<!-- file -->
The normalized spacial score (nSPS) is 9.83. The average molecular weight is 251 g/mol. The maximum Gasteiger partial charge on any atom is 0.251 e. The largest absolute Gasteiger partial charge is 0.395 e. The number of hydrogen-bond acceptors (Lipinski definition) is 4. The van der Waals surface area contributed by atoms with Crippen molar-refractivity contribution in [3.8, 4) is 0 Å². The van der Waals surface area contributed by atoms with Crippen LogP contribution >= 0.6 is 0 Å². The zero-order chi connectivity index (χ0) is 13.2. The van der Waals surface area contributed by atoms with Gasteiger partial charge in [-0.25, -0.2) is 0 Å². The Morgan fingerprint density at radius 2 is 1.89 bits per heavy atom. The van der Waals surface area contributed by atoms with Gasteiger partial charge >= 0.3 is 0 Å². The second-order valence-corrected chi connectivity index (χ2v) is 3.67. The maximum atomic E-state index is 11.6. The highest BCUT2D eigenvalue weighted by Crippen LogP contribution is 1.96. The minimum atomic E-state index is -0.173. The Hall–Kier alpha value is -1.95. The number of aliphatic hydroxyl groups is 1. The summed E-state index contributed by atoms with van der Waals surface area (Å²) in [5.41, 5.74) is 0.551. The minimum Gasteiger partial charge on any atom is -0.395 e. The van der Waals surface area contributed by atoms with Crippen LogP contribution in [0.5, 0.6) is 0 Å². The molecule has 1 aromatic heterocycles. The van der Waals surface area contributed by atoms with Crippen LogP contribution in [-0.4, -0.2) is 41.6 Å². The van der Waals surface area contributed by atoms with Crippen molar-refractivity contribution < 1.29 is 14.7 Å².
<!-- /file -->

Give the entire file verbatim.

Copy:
The normalized spacial score (nSPS) is 9.83. The average molecular weight is 251 g/mol. The maximum Gasteiger partial charge on any atom is 0.251 e. The largest absolute Gasteiger partial charge is 0.395 e. The number of hydrogen-bond acceptors (Lipinski definition) is 4. The van der Waals surface area contributed by atoms with Crippen molar-refractivity contribution in [3.8, 4) is 0 Å². The van der Waals surface area contributed by atoms with Crippen LogP contribution >= 0.6 is 0 Å². The zero-order chi connectivity index (χ0) is 13.2. The van der Waals surface area contributed by atoms with Gasteiger partial charge in [-0.25, -0.2) is 0 Å². The Morgan fingerprint density at radius 2 is 1.89 bits per heavy atom. The van der Waals surface area contributed by atoms with Gasteiger partial charge >= 0.3 is 0 Å². The second-order valence-corrected chi connectivity index (χ2v) is 3.67. The maximum atomic E-state index is 11.6. The highest BCUT2D eigenvalue weighted by Crippen LogP contribution is 1.96. The minimum atomic E-state index is -0.173. The Hall–Kier alpha value is -1.95. The number of aliphatic hydroxyl groups is 1. The summed E-state index contributed by atoms with van der Waals surface area (Å²) in [5.41, 5.74) is 0.551. The minimum Gasteiger partial charge on any atom is -0.395 e. The van der Waals surface area contributed by atoms with Crippen LogP contribution in [0.5, 0.6) is 0 Å². The molecule has 1 aromatic heterocycles. The van der Waals surface area contributed by atoms with Crippen LogP contribution in [-0.4, -0.2) is 41.6 Å². The van der Waals surface area contributed by atoms with Crippen molar-refractivity contribution < 1.29 is 14.7 Å².